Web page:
Judy McFarland, a kindergarten teacher, and Zach Patterson, a sixteen-year-old high school student, are thrown together to work on a fund-raising project together. Both are extremely lonely: Judy’s family is falling apart, Zach is forced to bear the brunt of his mother’s infidelity by moving to a new school and making new friends.
The affair between Judy & Zach at first seems exciting and thrilling, but ultimately it begins to eat away at each of them. Judy’s common sense is blurred and she puts her entire life on the line for their “relationship.” Zach turns into a shell of the young man he used to be. Zach sees how their affair is corrupting both of them and attempts to put an end to it. For Judy, Zach reminds her of a young man she loved as a youth, of a lifetime of buried secrets.
The Kingdom of Childhood is a chilling and yet also enthralling read. It’s hard not to feel sympathy for the characters involved, at least at first. Judy’s husband barely pays attention to her, instead working on his doctoral dissertation. Her children are growing up, more independent, not needing her like they did when they were younger. She’s alone, the life she’d known for decades slipping between her fingers. For Zach, his mother’s affair with her yoga instructor, an affair he wasn’t supposed to know about, that forces him to pull away and isolate himself. Now they’ve moved to a new home, a new school, a new baby on the way. He doesn’t feel a part of the new life his parents have begun to create.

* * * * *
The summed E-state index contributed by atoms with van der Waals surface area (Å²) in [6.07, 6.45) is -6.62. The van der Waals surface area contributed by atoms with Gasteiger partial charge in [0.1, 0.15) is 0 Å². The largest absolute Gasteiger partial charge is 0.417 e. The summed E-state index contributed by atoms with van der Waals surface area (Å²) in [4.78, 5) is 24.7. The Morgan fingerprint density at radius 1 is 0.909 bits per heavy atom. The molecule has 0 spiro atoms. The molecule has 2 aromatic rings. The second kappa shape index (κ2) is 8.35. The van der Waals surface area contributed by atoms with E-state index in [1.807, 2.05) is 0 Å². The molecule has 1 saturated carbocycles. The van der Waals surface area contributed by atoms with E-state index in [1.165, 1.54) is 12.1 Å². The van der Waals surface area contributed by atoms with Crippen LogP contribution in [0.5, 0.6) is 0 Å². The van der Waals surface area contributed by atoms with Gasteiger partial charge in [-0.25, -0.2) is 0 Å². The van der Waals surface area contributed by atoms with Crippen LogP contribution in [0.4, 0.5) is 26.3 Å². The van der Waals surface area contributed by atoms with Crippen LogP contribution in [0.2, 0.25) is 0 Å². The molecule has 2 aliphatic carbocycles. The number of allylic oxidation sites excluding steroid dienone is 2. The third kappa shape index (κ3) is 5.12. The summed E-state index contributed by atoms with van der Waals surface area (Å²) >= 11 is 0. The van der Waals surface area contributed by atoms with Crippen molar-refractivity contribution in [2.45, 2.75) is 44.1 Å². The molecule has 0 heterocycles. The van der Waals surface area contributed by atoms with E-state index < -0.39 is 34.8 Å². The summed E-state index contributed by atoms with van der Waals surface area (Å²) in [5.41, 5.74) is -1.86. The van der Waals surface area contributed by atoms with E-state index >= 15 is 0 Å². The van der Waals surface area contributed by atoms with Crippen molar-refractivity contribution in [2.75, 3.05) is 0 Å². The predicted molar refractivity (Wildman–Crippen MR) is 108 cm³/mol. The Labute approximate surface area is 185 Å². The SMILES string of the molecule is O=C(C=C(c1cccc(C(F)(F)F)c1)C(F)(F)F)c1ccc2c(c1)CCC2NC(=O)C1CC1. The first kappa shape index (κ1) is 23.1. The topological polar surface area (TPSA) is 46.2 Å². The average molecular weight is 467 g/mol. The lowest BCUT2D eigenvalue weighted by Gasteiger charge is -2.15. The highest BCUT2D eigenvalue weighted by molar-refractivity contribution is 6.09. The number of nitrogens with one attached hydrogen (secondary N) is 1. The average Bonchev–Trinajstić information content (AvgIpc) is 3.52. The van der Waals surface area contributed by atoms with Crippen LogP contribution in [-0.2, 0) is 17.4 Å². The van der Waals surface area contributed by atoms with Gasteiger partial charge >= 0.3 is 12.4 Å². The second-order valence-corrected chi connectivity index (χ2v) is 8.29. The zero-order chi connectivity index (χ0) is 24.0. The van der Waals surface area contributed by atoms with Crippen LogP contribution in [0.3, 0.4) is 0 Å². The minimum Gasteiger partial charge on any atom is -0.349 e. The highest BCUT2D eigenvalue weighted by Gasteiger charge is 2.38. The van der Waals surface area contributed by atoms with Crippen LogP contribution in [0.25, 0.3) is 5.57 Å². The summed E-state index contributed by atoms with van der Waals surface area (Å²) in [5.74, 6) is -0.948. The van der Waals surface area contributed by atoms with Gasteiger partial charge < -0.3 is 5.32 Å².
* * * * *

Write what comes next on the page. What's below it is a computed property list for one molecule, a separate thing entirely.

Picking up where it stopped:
At each step of the affair, Judy and Zach know what they are doing is wrong. But they are each so desperate for love, for attention, they continue on with this destructive relationship.
Coleman holds nothing back in this vivid portrayal of a teacher/student affair. All the emotions of the characters in the relationship are made available to the reader, making it impossible to feel the pain they are each experiencing.
I discovered this book at BEA (Book Expo America) this past May. When I learned the author was local to me, I had to learn more about it.
Obviously, as a parent, the subject matter of this book was a bit upsetting. However, Coleman portrays it in a way that is both honest yet also disturbingly chilling. This book is guaranteed to generate a great deal of discussion.
Due to the subject matter, I wouldn’t necessarily recommend this book to everyone. That said, a reader looking to discover a debut author, filled to the brim with new talent, shouldn’t stray away from this book. Coleman has made a mark with The Kingdom of Childhood, a mark that won’t soon fade. Highly recommended.